Recently I watched a documentary on Israel's destruction of the Iraqi nuclear reactor at Osirak in 1981. One of the pilots described how he was named Mordechai after a grandfather who died in Auschwitz. He said that he never expected to return alive from the mission, but flew with the feeling that he was saving the Jews in Israel from another Auschwitz.

As I listened, I wondered whether there are still youth in Israel who feel themselves connected to the Jewish people in the same way. The dress, educational attainments or lack thereof, and apparent hedonism of today's youth give much cause for worry on that score.

But last week's news brought the answer: the pintele Yid, the Jewish spark still burns in the hearts of Israel's youth. The evidence came not just from the videos of tank crews reciting the Wayfarer's Prayer by flashlight or the countless photos of troops praying in tallis and tefillin before entering into Lebanon. It also came from the interviews with wounded soldiers, who expressed their eagerness to rejoin their comrades at the front, and in the stories of those killed who had implored their parents to join combat units.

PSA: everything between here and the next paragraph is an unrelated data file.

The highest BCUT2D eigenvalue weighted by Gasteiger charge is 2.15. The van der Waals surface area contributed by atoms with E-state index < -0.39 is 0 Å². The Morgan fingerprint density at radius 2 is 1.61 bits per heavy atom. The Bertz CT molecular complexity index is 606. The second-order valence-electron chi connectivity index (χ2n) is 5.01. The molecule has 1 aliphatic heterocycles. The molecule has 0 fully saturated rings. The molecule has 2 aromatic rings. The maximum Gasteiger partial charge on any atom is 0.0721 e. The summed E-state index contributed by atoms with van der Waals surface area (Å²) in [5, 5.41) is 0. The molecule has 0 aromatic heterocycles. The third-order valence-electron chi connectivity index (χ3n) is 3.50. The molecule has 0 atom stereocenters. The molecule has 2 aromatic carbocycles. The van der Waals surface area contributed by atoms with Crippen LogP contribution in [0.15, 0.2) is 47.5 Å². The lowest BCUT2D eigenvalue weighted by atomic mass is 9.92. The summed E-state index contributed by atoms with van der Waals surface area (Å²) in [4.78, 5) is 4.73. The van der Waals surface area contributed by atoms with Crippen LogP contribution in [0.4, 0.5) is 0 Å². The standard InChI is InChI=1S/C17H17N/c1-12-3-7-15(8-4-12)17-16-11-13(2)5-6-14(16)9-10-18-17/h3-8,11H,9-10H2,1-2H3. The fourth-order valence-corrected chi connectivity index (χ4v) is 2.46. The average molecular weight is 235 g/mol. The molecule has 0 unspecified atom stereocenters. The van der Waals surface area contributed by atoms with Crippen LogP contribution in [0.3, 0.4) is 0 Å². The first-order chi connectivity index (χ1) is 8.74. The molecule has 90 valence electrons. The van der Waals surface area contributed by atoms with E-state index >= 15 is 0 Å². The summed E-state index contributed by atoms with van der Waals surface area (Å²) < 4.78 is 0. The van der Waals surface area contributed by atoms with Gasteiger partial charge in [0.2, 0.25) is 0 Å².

The Torah community showed last week that it wants to participate with the rest of Klal Yisrael in this time of danger and suffering. Numerous organizations sprung up spontaneously to match families fleeing from the North with those who either had an apartment available or could take guests into their home. Free food organizations, like Chazon Yeshaya and Meir Panim, sent tons of food to those living in shelters in the North, and fed refugees in their various soup kitchens. Ezra L'Marpeh brought medical supplies to those who could not get them from closed pharmacies and moved patients from hospitals under fire to those in the center of the country. Ezer M'Tzion, Refuah V'Yeshuah, and the Bnei Brak municipality quickly organized dozens of summer camps for children far from home. The owner of one small toy business sent almost $40,000 in toys to community centers and hospitals in the North, many of which were contributed at cost by her suppliers. (The list is illustrative not exhaustive.)

These activities provided an unparalleled opportunity for the Torah community to reach out to many with whom we would not ordinarily have contact and to overcome, at least for the moment, some of our separation.

We have no idea how much our fellow Jews want to know that the Torah community cares for them. Our guests related with excitement how Rabbi Ovadiah Yosef had announced that the Sephardi yeshivot should cancel the intercession vacation. And they asked us repeatedly whether our sons' yeshivas would do the same.

I sensed that they were asking not just out of their shared belief in the protective power of Torah learning, but because they wanted to know whether we too were prepared to make sacrifices out of love for them.

Hopefully we will rise to that challenge in one way or another.

This article originally appeared in © Mishpacha Magazine 2006